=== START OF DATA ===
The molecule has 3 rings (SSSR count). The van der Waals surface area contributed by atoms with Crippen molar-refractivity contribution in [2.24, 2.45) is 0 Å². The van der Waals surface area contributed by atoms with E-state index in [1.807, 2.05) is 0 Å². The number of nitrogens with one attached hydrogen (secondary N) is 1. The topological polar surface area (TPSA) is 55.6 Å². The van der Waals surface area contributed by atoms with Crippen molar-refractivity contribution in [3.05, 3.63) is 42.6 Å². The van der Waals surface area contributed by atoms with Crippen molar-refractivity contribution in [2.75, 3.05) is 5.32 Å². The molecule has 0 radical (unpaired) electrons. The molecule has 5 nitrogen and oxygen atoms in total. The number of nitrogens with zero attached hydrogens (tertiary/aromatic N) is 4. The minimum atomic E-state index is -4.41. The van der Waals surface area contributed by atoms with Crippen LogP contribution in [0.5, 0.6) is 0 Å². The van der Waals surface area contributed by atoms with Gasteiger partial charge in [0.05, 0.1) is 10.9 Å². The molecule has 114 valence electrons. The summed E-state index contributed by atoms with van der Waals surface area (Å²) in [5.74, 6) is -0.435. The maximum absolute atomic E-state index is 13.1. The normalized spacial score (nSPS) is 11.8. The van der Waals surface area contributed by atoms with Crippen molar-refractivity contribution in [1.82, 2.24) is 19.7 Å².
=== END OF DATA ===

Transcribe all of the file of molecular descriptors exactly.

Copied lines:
The molecule has 3 rings (SSSR count). The van der Waals surface area contributed by atoms with Crippen molar-refractivity contribution in [2.24, 2.45) is 0 Å². The van der Waals surface area contributed by atoms with E-state index in [1.807, 2.05) is 0 Å². The number of nitrogens with one attached hydrogen (secondary N) is 1. The topological polar surface area (TPSA) is 55.6 Å². The van der Waals surface area contributed by atoms with Crippen molar-refractivity contribution in [3.05, 3.63) is 42.6 Å². The van der Waals surface area contributed by atoms with Crippen molar-refractivity contribution in [2.75, 3.05) is 5.32 Å². The molecule has 0 radical (unpaired) electrons. The molecule has 5 nitrogen and oxygen atoms in total. The number of nitrogens with zero attached hydrogens (tertiary/aromatic N) is 4. The minimum atomic E-state index is -4.41. The van der Waals surface area contributed by atoms with Crippen LogP contribution in [0.5, 0.6) is 0 Å². The van der Waals surface area contributed by atoms with Gasteiger partial charge in [0.05, 0.1) is 10.9 Å². The molecule has 114 valence electrons. The summed E-state index contributed by atoms with van der Waals surface area (Å²) in [5.74, 6) is -0.435. The maximum absolute atomic E-state index is 13.1. The normalized spacial score (nSPS) is 11.8. The van der Waals surface area contributed by atoms with Crippen molar-refractivity contribution in [1.82, 2.24) is 19.7 Å².